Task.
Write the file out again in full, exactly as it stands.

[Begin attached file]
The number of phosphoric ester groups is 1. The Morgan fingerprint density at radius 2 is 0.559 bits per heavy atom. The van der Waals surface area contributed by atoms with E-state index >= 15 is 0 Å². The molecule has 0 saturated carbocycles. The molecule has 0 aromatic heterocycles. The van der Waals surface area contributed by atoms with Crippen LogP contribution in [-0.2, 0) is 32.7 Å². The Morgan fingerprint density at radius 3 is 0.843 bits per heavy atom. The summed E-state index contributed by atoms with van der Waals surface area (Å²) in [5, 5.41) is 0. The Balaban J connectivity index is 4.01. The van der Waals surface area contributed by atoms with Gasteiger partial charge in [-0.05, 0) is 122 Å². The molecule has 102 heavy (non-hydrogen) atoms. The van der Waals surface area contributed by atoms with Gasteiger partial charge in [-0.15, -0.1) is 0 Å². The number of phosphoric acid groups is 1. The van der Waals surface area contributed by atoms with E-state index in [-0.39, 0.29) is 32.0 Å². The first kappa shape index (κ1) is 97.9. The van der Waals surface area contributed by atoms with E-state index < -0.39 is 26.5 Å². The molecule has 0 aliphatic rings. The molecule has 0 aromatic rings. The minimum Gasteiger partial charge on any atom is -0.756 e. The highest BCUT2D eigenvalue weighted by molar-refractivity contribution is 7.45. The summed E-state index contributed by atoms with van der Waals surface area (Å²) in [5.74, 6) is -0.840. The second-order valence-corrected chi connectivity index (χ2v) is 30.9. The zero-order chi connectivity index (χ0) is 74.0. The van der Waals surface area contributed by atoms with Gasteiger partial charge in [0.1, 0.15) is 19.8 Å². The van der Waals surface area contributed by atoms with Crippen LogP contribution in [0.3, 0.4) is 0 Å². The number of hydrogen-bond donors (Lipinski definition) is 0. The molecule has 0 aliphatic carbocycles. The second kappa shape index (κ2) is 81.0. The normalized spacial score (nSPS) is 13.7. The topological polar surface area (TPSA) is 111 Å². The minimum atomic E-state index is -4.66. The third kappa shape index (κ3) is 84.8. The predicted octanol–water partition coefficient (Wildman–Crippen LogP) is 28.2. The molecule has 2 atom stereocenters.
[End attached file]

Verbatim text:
The number of phosphoric ester groups is 1. The Morgan fingerprint density at radius 2 is 0.559 bits per heavy atom. The van der Waals surface area contributed by atoms with E-state index >= 15 is 0 Å². The molecule has 0 saturated carbocycles. The molecule has 0 aromatic heterocycles. The van der Waals surface area contributed by atoms with Crippen LogP contribution in [-0.2, 0) is 32.7 Å². The Morgan fingerprint density at radius 3 is 0.843 bits per heavy atom. The summed E-state index contributed by atoms with van der Waals surface area (Å²) in [5, 5.41) is 0. The Balaban J connectivity index is 4.01. The van der Waals surface area contributed by atoms with Gasteiger partial charge in [-0.05, 0) is 122 Å². The molecule has 102 heavy (non-hydrogen) atoms. The van der Waals surface area contributed by atoms with Gasteiger partial charge in [-0.15, -0.1) is 0 Å². The number of phosphoric acid groups is 1. The van der Waals surface area contributed by atoms with E-state index in [-0.39, 0.29) is 32.0 Å². The first kappa shape index (κ1) is 97.9. The van der Waals surface area contributed by atoms with E-state index < -0.39 is 26.5 Å². The molecule has 0 aliphatic rings. The molecule has 0 aromatic rings. The minimum Gasteiger partial charge on any atom is -0.756 e. The highest BCUT2D eigenvalue weighted by molar-refractivity contribution is 7.45. The summed E-state index contributed by atoms with van der Waals surface area (Å²) in [5.74, 6) is -0.840. The second-order valence-corrected chi connectivity index (χ2v) is 30.9. The zero-order chi connectivity index (χ0) is 74.0. The van der Waals surface area contributed by atoms with Gasteiger partial charge in [0.1, 0.15) is 19.8 Å². The van der Waals surface area contributed by atoms with Crippen LogP contribution in [0.3, 0.4) is 0 Å². The number of hydrogen-bond donors (Lipinski definition) is 0. The molecule has 0 aliphatic carbocycles. The second kappa shape index (κ2) is 81.0. The normalized spacial score (nSPS) is 13.7. The topological polar surface area (TPSA) is 111 Å². The minimum atomic E-state index is -4.66. The third kappa shape index (κ3) is 84.8. The predicted octanol–water partition coefficient (Wildman–Crippen LogP) is 28.2. The molecule has 2 atom stereocenters.